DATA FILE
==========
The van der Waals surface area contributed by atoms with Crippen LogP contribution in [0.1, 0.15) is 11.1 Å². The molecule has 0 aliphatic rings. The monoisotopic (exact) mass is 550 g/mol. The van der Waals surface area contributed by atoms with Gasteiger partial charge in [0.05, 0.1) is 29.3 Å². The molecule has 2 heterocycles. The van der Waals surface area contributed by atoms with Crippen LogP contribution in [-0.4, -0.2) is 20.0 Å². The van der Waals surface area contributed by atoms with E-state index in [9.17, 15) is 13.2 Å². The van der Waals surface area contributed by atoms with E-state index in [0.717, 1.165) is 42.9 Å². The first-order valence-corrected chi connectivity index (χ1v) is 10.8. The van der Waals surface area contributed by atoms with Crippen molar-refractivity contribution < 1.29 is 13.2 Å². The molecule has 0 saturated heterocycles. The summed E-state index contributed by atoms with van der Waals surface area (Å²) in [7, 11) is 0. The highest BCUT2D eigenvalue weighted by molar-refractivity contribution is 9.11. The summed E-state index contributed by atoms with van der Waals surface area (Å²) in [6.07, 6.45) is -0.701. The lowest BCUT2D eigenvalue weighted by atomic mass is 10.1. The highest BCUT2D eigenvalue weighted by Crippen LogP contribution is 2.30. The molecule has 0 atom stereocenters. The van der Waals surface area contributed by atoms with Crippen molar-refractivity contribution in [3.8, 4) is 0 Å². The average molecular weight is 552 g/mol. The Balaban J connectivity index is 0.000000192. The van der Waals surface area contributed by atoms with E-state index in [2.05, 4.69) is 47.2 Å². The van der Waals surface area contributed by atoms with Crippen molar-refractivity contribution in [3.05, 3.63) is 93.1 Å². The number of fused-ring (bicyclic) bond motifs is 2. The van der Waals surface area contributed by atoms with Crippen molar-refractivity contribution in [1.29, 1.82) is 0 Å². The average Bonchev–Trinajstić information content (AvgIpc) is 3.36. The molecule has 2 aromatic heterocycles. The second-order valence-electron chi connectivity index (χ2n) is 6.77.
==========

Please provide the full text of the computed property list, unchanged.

The van der Waals surface area contributed by atoms with Crippen LogP contribution in [0.1, 0.15) is 11.1 Å². The molecule has 0 aliphatic rings. The monoisotopic (exact) mass is 550 g/mol. The van der Waals surface area contributed by atoms with Gasteiger partial charge in [0.05, 0.1) is 29.3 Å². The molecule has 2 heterocycles. The van der Waals surface area contributed by atoms with Crippen LogP contribution in [-0.4, -0.2) is 20.0 Å². The van der Waals surface area contributed by atoms with E-state index in [9.17, 15) is 13.2 Å². The van der Waals surface area contributed by atoms with E-state index in [0.717, 1.165) is 42.9 Å². The first-order valence-corrected chi connectivity index (χ1v) is 10.8. The van der Waals surface area contributed by atoms with Crippen molar-refractivity contribution < 1.29 is 13.2 Å². The molecule has 0 saturated heterocycles. The summed E-state index contributed by atoms with van der Waals surface area (Å²) in [7, 11) is 0. The highest BCUT2D eigenvalue weighted by molar-refractivity contribution is 9.11. The summed E-state index contributed by atoms with van der Waals surface area (Å²) in [6.07, 6.45) is -0.701. The lowest BCUT2D eigenvalue weighted by atomic mass is 10.1. The highest BCUT2D eigenvalue weighted by Crippen LogP contribution is 2.30. The molecule has 0 atom stereocenters. The van der Waals surface area contributed by atoms with Crippen molar-refractivity contribution in [3.8, 4) is 0 Å². The average molecular weight is 552 g/mol. The Balaban J connectivity index is 0.000000192. The van der Waals surface area contributed by atoms with E-state index in [2.05, 4.69) is 47.2 Å². The van der Waals surface area contributed by atoms with Crippen molar-refractivity contribution in [3.05, 3.63) is 93.1 Å². The number of fused-ring (bicyclic) bond motifs is 2. The van der Waals surface area contributed by atoms with Crippen molar-refractivity contribution in [1.29, 1.82) is 0 Å². The average Bonchev–Trinajstić information content (AvgIpc) is 3.36. The molecule has 2 aromatic heterocycles. The second-order valence-electron chi connectivity index (χ2n) is 6.77.